Canceling the Deal: Two Models of Material Adverse Change Clauses in Business Combination Agreements
106 Pages Posted: 4 Oct 2009
Date Written: March 1, 2009
In any large corporate acquisition, there is a delay between the time the parties enter into a merger agreement (the signing) and the time the merger is effected and the purchase price paid (the closing). During this period, the business of one of the parties may deteriorate. When this happens to a target company in a cash deal or to either party in a stock deal, the counterparty may no longer want to consummate the transaction. Merger agreements typically protect counterparties against this risk through “material adverse change” (MAC) clauses, which permit the counterparty to cancel the deal if the party suffers a MAC between signing and closing.
Despite the complexity of typical MAC clauses, such clauses almost always rely on an undefined concept of materiality, and virtually all of the important reported cases arising from MAC clauses have required the court to decide whether a particular adverse change in a party’s business was “material” within the meaning the agreement. In attempting to give content to this term, courts have generally inquired whether the earnings capacity of the company has been substantially impaired. This inquiry, which I call the Earnings Potential Model, proceeds by comparing the actual or expected earnings of the company across various of its fiscal periods.
This article reviews all the important reported MAC cases and argues that the Earnings Potential Model has failed to provide courts with a judiciable standard by which to decide MAC cases. In particular, the model cannot explain (a) which fiscal periods of the company ought to be compared with which, and (b) what percent diminution in earnings between such periods is sufficient to cause a MAC.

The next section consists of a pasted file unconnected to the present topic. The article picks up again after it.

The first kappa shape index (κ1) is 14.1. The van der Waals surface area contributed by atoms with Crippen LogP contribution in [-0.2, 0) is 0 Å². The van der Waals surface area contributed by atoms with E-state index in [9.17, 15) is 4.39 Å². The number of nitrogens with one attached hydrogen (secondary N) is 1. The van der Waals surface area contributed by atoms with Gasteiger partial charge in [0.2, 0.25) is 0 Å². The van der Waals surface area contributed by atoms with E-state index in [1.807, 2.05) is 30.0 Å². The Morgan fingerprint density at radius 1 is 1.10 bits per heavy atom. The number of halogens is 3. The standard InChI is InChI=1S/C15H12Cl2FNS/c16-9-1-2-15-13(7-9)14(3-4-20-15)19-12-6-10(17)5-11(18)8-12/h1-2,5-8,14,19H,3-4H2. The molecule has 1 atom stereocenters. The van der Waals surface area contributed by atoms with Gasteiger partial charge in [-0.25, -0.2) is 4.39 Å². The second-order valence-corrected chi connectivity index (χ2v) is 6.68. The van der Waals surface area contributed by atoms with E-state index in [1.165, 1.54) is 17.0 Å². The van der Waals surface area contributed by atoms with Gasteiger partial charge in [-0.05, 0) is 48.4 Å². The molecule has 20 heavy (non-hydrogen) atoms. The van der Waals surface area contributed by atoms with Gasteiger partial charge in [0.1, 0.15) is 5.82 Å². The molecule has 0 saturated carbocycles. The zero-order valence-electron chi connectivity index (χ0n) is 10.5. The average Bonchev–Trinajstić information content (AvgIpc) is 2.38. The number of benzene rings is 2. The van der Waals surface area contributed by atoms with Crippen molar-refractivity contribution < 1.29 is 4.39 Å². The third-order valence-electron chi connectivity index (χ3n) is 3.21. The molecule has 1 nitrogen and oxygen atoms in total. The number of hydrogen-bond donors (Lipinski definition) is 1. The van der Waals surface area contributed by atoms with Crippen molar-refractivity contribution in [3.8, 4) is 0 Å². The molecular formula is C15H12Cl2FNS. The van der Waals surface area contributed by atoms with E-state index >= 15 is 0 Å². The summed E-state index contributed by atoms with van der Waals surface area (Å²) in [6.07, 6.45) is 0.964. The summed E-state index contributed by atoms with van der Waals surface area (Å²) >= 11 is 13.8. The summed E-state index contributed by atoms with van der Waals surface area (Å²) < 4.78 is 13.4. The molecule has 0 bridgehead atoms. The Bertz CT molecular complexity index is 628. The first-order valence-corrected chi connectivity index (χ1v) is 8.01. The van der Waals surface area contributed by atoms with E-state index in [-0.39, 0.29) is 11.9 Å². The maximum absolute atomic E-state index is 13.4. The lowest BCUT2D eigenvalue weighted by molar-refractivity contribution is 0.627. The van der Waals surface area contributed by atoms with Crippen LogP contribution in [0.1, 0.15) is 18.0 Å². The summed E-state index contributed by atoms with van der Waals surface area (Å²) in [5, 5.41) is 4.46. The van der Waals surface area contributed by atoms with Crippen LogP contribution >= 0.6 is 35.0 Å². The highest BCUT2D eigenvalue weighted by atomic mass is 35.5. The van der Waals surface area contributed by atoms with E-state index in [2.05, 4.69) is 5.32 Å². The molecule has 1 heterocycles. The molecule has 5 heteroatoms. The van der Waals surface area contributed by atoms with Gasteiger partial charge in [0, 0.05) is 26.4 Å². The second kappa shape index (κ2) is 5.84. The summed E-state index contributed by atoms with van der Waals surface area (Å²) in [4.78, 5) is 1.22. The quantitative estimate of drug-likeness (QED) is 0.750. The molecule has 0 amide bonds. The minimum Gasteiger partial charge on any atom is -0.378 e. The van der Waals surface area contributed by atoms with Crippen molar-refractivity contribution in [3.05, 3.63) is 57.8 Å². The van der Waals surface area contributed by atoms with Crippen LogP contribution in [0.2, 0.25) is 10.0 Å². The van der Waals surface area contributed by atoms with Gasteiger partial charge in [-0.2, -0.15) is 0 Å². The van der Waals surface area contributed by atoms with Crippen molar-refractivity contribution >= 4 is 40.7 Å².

The article then proposes an efficiency interpretation of materiality as used in MAC clauses: assuming the allocation of risk in MAC clauses is efficient, an adverse change is material if, but only if, it is sufficiently large to make the transaction unprofitable for the counterparty. Based on this interpretation, the article explains and defends a new model of MAC clauses, which I call the Continuing Profitability Model. Under this model, a court would apply a simplified discounted cash-flow analysis based on publicly-available data to determine whether, at the time the counterparty declared a MAC, the transaction was still profitable for it. If so, there was no MAC, and the counterparty should have to close the deal or be in breach. If not, then the party was MAC’d and the counterparty should be permitted to cancel the deal. The article concludes by applying the model to the facts in Hexion v. Huntsman, the most recent MAC case in the Delaware Court of Chancery, and argues that the court, misled by the Earnings Potential Model, was clearly mistaken in holding that Huntsman had not been MAC’d.
Keywords: MAC, MAE, Material Adverse Change, Material Adverse Effect
JEL Classification: G34, K00, K12, K22
Suggested Citation: Suggested Citation